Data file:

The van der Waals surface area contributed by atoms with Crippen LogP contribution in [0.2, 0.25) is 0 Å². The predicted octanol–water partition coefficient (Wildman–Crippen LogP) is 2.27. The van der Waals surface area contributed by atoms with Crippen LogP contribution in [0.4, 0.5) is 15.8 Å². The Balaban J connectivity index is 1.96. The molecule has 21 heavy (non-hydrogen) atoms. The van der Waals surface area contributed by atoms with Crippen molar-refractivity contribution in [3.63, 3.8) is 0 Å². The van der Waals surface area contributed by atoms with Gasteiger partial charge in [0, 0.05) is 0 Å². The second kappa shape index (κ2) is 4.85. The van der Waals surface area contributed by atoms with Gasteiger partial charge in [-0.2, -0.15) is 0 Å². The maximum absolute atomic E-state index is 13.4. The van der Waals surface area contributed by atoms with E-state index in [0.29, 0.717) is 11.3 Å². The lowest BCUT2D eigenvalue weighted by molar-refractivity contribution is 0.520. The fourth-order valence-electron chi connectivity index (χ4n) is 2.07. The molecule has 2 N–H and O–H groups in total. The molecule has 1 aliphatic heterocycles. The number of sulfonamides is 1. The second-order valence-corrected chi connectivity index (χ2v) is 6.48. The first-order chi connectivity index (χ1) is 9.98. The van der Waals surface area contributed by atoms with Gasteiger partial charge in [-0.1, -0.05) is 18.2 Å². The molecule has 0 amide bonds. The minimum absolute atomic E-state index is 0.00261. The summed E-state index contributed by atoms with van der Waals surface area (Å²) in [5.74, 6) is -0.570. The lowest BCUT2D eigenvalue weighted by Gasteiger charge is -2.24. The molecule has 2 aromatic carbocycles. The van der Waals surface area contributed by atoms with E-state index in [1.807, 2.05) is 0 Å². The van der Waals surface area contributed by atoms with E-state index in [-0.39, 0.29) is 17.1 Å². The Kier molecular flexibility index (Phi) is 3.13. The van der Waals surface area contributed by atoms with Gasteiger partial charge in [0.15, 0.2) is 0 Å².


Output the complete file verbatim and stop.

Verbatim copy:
The van der Waals surface area contributed by atoms with Crippen LogP contribution in [0.2, 0.25) is 0 Å². The predicted octanol–water partition coefficient (Wildman–Crippen LogP) is 2.27. The van der Waals surface area contributed by atoms with Crippen LogP contribution in [0.4, 0.5) is 15.8 Å². The Balaban J connectivity index is 1.96. The molecule has 21 heavy (non-hydrogen) atoms. The van der Waals surface area contributed by atoms with Crippen molar-refractivity contribution in [3.63, 3.8) is 0 Å². The van der Waals surface area contributed by atoms with Gasteiger partial charge in [0, 0.05) is 0 Å². The second kappa shape index (κ2) is 4.85. The van der Waals surface area contributed by atoms with Gasteiger partial charge in [-0.2, -0.15) is 0 Å². The maximum absolute atomic E-state index is 13.4. The van der Waals surface area contributed by atoms with E-state index in [0.29, 0.717) is 11.3 Å². The lowest BCUT2D eigenvalue weighted by molar-refractivity contribution is 0.520. The fourth-order valence-electron chi connectivity index (χ4n) is 2.07. The molecule has 2 N–H and O–H groups in total. The molecule has 1 aliphatic heterocycles. The number of sulfonamides is 1. The second-order valence-corrected chi connectivity index (χ2v) is 6.48. The first-order chi connectivity index (χ1) is 9.98. The van der Waals surface area contributed by atoms with Gasteiger partial charge in [-0.1, -0.05) is 18.2 Å². The molecule has 0 amide bonds. The minimum absolute atomic E-state index is 0.00261. The summed E-state index contributed by atoms with van der Waals surface area (Å²) in [5.74, 6) is -0.570. The lowest BCUT2D eigenvalue weighted by Gasteiger charge is -2.24. The molecule has 2 aromatic carbocycles. The van der Waals surface area contributed by atoms with E-state index in [1.807, 2.05) is 0 Å². The van der Waals surface area contributed by atoms with E-state index in [-0.39, 0.29) is 17.1 Å². The Kier molecular flexibility index (Phi) is 3.13. The van der Waals surface area contributed by atoms with Gasteiger partial charge in [0.15, 0.2) is 0 Å².